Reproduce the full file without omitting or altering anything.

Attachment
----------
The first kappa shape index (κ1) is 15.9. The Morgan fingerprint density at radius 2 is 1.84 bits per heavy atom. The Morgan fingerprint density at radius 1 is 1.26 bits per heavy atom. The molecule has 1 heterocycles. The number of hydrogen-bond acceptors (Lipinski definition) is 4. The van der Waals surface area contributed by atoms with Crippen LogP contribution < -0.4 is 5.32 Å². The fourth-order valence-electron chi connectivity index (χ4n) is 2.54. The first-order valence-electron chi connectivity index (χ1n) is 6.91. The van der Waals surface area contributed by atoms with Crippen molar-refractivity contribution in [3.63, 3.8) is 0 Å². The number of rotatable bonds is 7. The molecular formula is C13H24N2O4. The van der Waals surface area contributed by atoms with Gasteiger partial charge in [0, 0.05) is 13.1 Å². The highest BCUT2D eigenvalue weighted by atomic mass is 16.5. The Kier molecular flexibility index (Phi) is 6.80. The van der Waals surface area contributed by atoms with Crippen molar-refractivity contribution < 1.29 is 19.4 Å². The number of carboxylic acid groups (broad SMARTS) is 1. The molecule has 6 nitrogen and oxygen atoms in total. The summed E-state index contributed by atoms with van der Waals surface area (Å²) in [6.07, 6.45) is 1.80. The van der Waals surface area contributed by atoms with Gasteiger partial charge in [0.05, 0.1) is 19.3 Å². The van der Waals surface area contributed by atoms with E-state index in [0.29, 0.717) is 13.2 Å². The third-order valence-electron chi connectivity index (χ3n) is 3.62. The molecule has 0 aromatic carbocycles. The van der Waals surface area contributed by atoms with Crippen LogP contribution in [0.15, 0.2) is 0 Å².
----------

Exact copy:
The first kappa shape index (κ1) is 15.9. The Morgan fingerprint density at radius 2 is 1.84 bits per heavy atom. The Morgan fingerprint density at radius 1 is 1.26 bits per heavy atom. The molecule has 1 heterocycles. The number of hydrogen-bond acceptors (Lipinski definition) is 4. The van der Waals surface area contributed by atoms with Crippen LogP contribution < -0.4 is 5.32 Å². The fourth-order valence-electron chi connectivity index (χ4n) is 2.54. The first-order valence-electron chi connectivity index (χ1n) is 6.91. The van der Waals surface area contributed by atoms with Crippen molar-refractivity contribution in [3.63, 3.8) is 0 Å². The number of rotatable bonds is 7. The molecular formula is C13H24N2O4. The van der Waals surface area contributed by atoms with Gasteiger partial charge in [0, 0.05) is 13.1 Å². The highest BCUT2D eigenvalue weighted by atomic mass is 16.5. The Kier molecular flexibility index (Phi) is 6.80. The van der Waals surface area contributed by atoms with Crippen molar-refractivity contribution < 1.29 is 19.4 Å². The number of carboxylic acid groups (broad SMARTS) is 1. The molecule has 6 nitrogen and oxygen atoms in total. The summed E-state index contributed by atoms with van der Waals surface area (Å²) in [6.07, 6.45) is 1.80. The van der Waals surface area contributed by atoms with Gasteiger partial charge in [0.05, 0.1) is 19.3 Å². The van der Waals surface area contributed by atoms with E-state index in [0.29, 0.717) is 13.2 Å². The third-order valence-electron chi connectivity index (χ3n) is 3.62. The molecule has 0 aromatic carbocycles. The van der Waals surface area contributed by atoms with Crippen LogP contribution in [0.15, 0.2) is 0 Å².